This new “aerotropolis” would create up to 500,000 jobs, says the Mayor. Given that it would be more than twice the size of Heathrow, this is a reasonable estimate.
Putting a new airport in the estuary is hugely ambitious. It would be costly – figures of up to £80bn have been given for the airport and all the necessary connecting infrastructure.
The cost for West London could be greater. The Mayor’s assessment of the potential impact on jobs – at 3% – seems like it could be an underestimate, and the hope that companies would stay in, or choose to locate in a region suddenly further away from a decent international airport than Peterborough potentially a forlorn one. West London could find itself in the situation London’s Docklands did after the loss of the shipping business to Rotterdam.
Canary Wharf and surroundings now generate wealth and prosperity, but this has taken decades and billions of pounds, and there is still massive deprivation in Tower Hamlets, Hackney, Newham and Barking – the areas once made relatively prosperous by the docks.
The Mayor says his estuary project would “involve some dislocation”, and he is right. His contention that it would require “immense political drive and leadership” could be applied to any solution to the undoubted aviation capacity crisis.
Frank Wingate, CEO of West London Business, was unimpressed by the Mayor’s words, saying: “The Mayor’s rant against expanding Heathrow in today’s Evening Standard has all the hallmarks of the desperation of someone losing the argument. It’s vital to remember that the economy to the west of London (including the Thames Valley worth £70 billion) is one of the most productive and dynamic zones in Europe. While other cities around the world are trying to duplicate west London’s success, our Mayor is proposing to undermine it – by closing the hub airport at its heart.”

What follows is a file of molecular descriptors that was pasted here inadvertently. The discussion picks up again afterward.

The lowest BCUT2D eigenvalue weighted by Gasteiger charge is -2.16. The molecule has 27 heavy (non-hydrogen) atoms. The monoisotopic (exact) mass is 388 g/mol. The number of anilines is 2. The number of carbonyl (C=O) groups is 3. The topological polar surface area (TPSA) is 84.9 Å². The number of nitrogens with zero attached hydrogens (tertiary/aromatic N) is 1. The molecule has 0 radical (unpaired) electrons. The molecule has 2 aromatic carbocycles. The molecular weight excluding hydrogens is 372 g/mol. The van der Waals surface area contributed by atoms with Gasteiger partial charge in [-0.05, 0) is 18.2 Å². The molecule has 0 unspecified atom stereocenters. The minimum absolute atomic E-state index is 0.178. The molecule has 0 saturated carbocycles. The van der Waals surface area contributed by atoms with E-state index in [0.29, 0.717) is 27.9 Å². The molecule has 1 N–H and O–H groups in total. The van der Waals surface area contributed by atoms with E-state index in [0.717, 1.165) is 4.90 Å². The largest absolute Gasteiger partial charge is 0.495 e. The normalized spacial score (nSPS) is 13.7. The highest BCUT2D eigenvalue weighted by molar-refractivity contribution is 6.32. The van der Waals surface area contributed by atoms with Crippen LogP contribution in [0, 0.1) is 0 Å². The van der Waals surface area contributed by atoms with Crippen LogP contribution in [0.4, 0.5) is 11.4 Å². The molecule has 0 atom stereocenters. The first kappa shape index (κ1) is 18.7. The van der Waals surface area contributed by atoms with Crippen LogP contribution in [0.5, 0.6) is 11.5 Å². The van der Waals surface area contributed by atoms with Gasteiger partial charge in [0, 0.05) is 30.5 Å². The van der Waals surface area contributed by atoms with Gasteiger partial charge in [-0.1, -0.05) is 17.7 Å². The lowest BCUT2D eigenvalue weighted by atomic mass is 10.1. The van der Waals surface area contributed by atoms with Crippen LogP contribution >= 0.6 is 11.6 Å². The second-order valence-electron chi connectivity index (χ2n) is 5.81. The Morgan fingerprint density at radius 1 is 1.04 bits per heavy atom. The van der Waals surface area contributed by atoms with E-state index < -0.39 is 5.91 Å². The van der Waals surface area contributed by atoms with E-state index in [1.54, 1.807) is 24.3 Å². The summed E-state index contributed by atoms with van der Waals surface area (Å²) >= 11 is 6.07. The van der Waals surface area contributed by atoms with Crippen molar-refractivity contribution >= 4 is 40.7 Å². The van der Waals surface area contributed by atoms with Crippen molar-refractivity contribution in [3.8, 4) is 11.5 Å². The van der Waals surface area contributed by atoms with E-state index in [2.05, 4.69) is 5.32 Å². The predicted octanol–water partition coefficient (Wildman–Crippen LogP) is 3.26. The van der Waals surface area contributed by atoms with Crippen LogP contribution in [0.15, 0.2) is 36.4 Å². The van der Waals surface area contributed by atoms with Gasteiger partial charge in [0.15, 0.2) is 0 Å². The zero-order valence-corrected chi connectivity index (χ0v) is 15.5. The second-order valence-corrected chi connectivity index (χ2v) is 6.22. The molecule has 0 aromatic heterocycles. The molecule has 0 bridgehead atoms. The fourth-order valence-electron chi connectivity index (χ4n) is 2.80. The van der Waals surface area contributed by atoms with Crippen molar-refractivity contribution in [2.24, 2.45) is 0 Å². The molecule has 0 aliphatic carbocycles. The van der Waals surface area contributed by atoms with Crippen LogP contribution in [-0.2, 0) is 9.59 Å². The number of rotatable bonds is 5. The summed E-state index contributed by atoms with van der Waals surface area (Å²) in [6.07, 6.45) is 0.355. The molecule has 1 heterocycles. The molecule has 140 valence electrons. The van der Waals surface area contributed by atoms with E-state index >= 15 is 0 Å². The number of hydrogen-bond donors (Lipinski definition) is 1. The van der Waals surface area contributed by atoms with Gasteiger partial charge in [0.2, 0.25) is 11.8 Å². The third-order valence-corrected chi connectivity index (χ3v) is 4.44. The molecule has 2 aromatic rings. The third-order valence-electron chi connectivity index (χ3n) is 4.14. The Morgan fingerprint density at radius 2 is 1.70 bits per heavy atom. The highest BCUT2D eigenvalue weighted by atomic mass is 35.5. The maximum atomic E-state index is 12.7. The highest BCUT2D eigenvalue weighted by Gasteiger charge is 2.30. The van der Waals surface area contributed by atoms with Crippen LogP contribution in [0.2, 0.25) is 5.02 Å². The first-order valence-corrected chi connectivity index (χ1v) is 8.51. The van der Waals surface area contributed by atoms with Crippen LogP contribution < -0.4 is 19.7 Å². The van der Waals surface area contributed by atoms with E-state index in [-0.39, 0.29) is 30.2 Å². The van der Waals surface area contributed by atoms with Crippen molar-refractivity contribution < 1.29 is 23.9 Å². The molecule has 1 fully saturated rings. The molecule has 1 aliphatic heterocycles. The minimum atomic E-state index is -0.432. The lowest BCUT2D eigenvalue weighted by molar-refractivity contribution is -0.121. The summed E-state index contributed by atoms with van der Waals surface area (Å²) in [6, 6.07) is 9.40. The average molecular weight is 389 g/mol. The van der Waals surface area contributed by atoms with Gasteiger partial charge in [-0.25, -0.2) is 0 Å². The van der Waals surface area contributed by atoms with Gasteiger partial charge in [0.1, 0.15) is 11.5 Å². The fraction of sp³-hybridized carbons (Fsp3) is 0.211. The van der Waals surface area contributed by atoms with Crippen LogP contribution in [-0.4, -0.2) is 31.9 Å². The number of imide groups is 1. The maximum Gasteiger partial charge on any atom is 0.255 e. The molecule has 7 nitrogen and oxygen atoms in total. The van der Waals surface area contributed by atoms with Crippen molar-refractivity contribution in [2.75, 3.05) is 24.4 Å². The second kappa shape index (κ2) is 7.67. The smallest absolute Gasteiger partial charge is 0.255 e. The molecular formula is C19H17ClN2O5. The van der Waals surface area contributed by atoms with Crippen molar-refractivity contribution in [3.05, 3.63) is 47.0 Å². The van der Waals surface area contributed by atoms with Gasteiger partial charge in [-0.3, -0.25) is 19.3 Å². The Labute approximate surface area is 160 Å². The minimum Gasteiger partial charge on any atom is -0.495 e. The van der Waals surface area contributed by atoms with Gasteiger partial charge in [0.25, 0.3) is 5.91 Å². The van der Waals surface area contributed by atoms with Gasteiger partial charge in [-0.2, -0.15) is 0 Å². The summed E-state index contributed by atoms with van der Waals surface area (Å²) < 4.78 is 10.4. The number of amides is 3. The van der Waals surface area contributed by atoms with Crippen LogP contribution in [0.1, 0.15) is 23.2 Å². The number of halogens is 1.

“People need to wake up to what this would mean for Londoners before it’s too late. The Mayor admits that building a new hub airport would mean closing Heathrow. That would mean more than 100,000 people facing re-location or redundancy. Unemployment could double in local boroughs. Businesses would stop investment. Vague promises from the Mayor about replacing Heathrow with new “homes, hi-tech industry and university campuses” are hardly convincing. It would take decades and massive investment to redevelop the site. What does the Mayor propose the tens of thousands of local people who would be made redundant do in the meantime? How does he suggest we persuade the international corporate giants near Heathrow to stay put instead of relocating to Paris or Frankfurt? Building on the strength we already have at Heathrow will connect the UK to growth more quickly and at lower cost. Starting from scratch will cost the taxpayer dearly and take longer. Growth won’t wait. The global race won’t wait. Businesses won’t wait. The answer for London, and the UK, must be Heathrow.”
John Dickie, Director of Strategy and Policy at London First, said: “The Mayor rightly points out the difficulties of expanding Heathrow. But he makes no mention of the enormous economic, social and environmental challenges of building an entirely new airport in the Thames Estuary. All options for new runways are difficult; that’s why we haven’t built any full-length ones in the South East since the second world war. The Government has set up an independent commission, under Howard Davies, to assess the pros and cons of all potential options. Let’s allow the commission to present its findings before prejudging it. London needs a plan – not polemic.”
Business, as London First CEO Baroness Jo Valentine regularly says, wants a solution. With luck, our leaders will find the drive and leadership to choose one.